Band 8D positions within the NHS encompass a range of responsibilities, including Directors, Associate Directors, and Deputy Directors. These roles require individuals to possess professional registration, which incurs an additional fee. The Nursing Midwifery Council (NMC) oversees this registration process and, as of February 2015, increased the annual fee to £120.
Within the clinical domain, Band 8D positions encompass various roles, such as Mental Health Nurse Consultants, Clinical Leads, and Heads of Nursing, among others. These individuals play a critical role in ensuring the delivery of high-quality healthcare services and contributing to the overall effectiveness of the healthcare system.
Band 8D – 1st Pay Point (£83,571 per annum)
Effective from 1st April 2023, in line with the 5% NHS pay rise, the annual salary for individuals in Band 8D at the 1st pay point will amount to £83,571. This translates to a monthly income of £6,964.25 before any deductions. As part of their financial obligations, individuals at this NHS pay point will contribute £432.43 per month towards National Insurance, £940.17 per month towards NHS Pension, and £1362.30 per month towards Income Tax. Consequently, their net take-home pay will amount to £4,229.35 per month.
“As a result of the 5% NHS pay rise, the pay point for this role has been elevated from £79,592 to £83,571 per year, reflecting a significant increase of £3,979 annually (£0.332 per month). Commencing 1st April 2023, the revised net take-home pay for NHS employees in this category will amount to £4,229 per month, thereby affording an additional £165.44 per month due to the implementation of the NHS 5% pay rise.”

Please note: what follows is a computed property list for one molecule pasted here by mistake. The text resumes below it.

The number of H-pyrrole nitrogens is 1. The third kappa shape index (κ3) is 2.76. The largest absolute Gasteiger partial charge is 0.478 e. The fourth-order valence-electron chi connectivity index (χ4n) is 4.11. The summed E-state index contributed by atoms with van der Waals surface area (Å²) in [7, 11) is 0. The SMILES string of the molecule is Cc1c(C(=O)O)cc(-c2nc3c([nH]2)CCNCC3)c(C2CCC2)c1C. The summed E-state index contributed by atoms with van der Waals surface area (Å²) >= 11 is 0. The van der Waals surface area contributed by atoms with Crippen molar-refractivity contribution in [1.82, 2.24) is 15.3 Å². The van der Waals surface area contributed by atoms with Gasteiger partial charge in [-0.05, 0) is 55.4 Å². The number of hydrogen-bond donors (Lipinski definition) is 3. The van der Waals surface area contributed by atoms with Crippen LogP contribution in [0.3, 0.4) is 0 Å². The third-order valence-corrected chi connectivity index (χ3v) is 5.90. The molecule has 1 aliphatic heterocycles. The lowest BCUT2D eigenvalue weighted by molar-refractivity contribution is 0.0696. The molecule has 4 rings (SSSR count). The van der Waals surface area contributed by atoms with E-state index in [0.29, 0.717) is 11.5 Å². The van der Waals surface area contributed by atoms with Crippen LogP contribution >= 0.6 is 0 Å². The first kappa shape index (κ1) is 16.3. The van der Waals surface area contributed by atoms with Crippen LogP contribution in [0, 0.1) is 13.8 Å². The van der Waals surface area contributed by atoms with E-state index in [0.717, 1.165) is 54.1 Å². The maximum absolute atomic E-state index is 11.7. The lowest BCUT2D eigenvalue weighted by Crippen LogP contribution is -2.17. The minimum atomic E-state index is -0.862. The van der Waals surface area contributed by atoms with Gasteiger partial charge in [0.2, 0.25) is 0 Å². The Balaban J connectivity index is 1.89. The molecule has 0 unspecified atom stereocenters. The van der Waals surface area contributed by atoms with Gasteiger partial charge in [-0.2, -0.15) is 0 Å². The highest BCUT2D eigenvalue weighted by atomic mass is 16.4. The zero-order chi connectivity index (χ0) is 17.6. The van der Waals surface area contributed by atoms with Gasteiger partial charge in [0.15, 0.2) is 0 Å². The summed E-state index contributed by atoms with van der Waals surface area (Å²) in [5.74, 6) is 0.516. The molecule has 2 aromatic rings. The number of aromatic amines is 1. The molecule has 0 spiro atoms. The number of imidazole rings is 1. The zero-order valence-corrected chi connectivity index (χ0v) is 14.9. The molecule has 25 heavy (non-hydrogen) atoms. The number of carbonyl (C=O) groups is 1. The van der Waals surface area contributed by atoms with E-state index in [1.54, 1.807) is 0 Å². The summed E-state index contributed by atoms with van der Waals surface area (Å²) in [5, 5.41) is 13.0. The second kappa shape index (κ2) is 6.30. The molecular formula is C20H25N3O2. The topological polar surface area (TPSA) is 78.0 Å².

|Details||Amount in pounds (£)|
|Monthly Gross Salary||£6,964.25|
|Pension from Oct ’22||£940.17|
|National Insurance Deduction||£432.43|
|Monthly Net Pay after all deductions||£4,229.35|
The pension rate of 13.5% applies to individuals with annual earnings exceeding £72,031. Regarding Income Tax, a 20% rate is applicable to earnings falling within the range of £12,570 to £50,270 per year, while a 40% tax rate is levied on earnings between £50,270 and £125,140 annually. For National Insurance (NI) contributions, a rate of 12% is applied to monthly earnings
between £1,048.01 and £4,189, and a rate of 2% is applied to monthly earnings exceeding £4,189.
“The NHS net pay, which represents the take-home pay after deductions, accounts for 61% of the entire salary. In practical terms, for every £1 earned, 61 pence is retained as net pay, while 39 pence is deducted for various contributions and taxes.”
In the event that an individual within this band is promoted or moves up from a Band 8D on the 1st pay point to a Band 8D on the 2nd and final pay point, they would experience an additional monthly income of £532.47 after all deductions. This increase amounts to a total of £1067.08 over the given period.
Band 8D – 2nd & Final Pay Point (£96,376 per annum)
Commencing from 1st April 2023, with the implementation of the 5% NHS pay rise, the annual salary for individuals positioned within Band 8D on the 2nd and final pay point will amount to £96,376. This equates to a monthly income of £8,031.33 before any deductions are applied. Consequently, a person occupying this particular NHS pay point will be liable for monthly contributions of £453.77 towards National Insurance, £1,084.23 towards NHS Pension, and £1,731.51 towards Income Tax. As a result, their net take-home pay will total £4,761.83 per month, accounting for all the necessary deductions.